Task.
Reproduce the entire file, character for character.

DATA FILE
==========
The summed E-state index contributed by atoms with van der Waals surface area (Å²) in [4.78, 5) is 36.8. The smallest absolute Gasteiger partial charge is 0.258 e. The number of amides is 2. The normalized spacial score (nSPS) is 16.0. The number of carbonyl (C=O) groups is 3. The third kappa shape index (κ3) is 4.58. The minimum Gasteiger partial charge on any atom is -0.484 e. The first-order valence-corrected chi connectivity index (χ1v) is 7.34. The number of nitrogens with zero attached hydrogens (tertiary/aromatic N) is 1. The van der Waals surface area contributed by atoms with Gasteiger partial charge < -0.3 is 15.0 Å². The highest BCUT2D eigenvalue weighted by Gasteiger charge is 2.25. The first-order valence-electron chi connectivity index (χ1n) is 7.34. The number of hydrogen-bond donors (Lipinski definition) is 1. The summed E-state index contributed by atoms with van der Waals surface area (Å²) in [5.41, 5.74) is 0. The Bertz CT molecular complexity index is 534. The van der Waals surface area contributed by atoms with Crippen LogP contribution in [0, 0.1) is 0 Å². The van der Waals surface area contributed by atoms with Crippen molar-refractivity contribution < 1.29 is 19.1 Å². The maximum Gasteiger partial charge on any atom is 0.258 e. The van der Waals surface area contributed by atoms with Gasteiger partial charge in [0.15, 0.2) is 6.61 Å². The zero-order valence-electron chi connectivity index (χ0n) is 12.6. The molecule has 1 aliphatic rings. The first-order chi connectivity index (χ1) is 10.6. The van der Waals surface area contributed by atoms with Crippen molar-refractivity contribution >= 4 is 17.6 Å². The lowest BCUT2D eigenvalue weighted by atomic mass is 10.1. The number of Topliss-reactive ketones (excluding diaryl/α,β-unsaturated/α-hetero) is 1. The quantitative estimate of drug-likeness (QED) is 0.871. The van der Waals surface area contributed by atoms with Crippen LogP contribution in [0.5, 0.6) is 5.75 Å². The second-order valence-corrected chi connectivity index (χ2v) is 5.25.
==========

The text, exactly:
The summed E-state index contributed by atoms with van der Waals surface area (Å²) in [4.78, 5) is 36.8. The smallest absolute Gasteiger partial charge is 0.258 e. The number of amides is 2. The normalized spacial score (nSPS) is 16.0. The number of carbonyl (C=O) groups is 3. The third kappa shape index (κ3) is 4.58. The minimum Gasteiger partial charge on any atom is -0.484 e. The first-order valence-corrected chi connectivity index (χ1v) is 7.34. The number of nitrogens with zero attached hydrogens (tertiary/aromatic N) is 1. The van der Waals surface area contributed by atoms with Gasteiger partial charge < -0.3 is 15.0 Å². The highest BCUT2D eigenvalue weighted by Gasteiger charge is 2.25. The first-order valence-electron chi connectivity index (χ1n) is 7.34. The number of hydrogen-bond donors (Lipinski definition) is 1. The summed E-state index contributed by atoms with van der Waals surface area (Å²) in [5.41, 5.74) is 0. The Bertz CT molecular complexity index is 534. The van der Waals surface area contributed by atoms with Crippen LogP contribution in [0, 0.1) is 0 Å². The van der Waals surface area contributed by atoms with Crippen molar-refractivity contribution < 1.29 is 19.1 Å². The maximum Gasteiger partial charge on any atom is 0.258 e. The van der Waals surface area contributed by atoms with Gasteiger partial charge in [0.15, 0.2) is 6.61 Å². The zero-order valence-electron chi connectivity index (χ0n) is 12.6. The molecule has 1 aliphatic rings. The first-order chi connectivity index (χ1) is 10.6. The van der Waals surface area contributed by atoms with Crippen molar-refractivity contribution >= 4 is 17.6 Å². The lowest BCUT2D eigenvalue weighted by atomic mass is 10.1. The number of Topliss-reactive ketones (excluding diaryl/α,β-unsaturated/α-hetero) is 1. The quantitative estimate of drug-likeness (QED) is 0.871. The van der Waals surface area contributed by atoms with Crippen LogP contribution in [0.5, 0.6) is 5.75 Å². The second-order valence-corrected chi connectivity index (χ2v) is 5.25.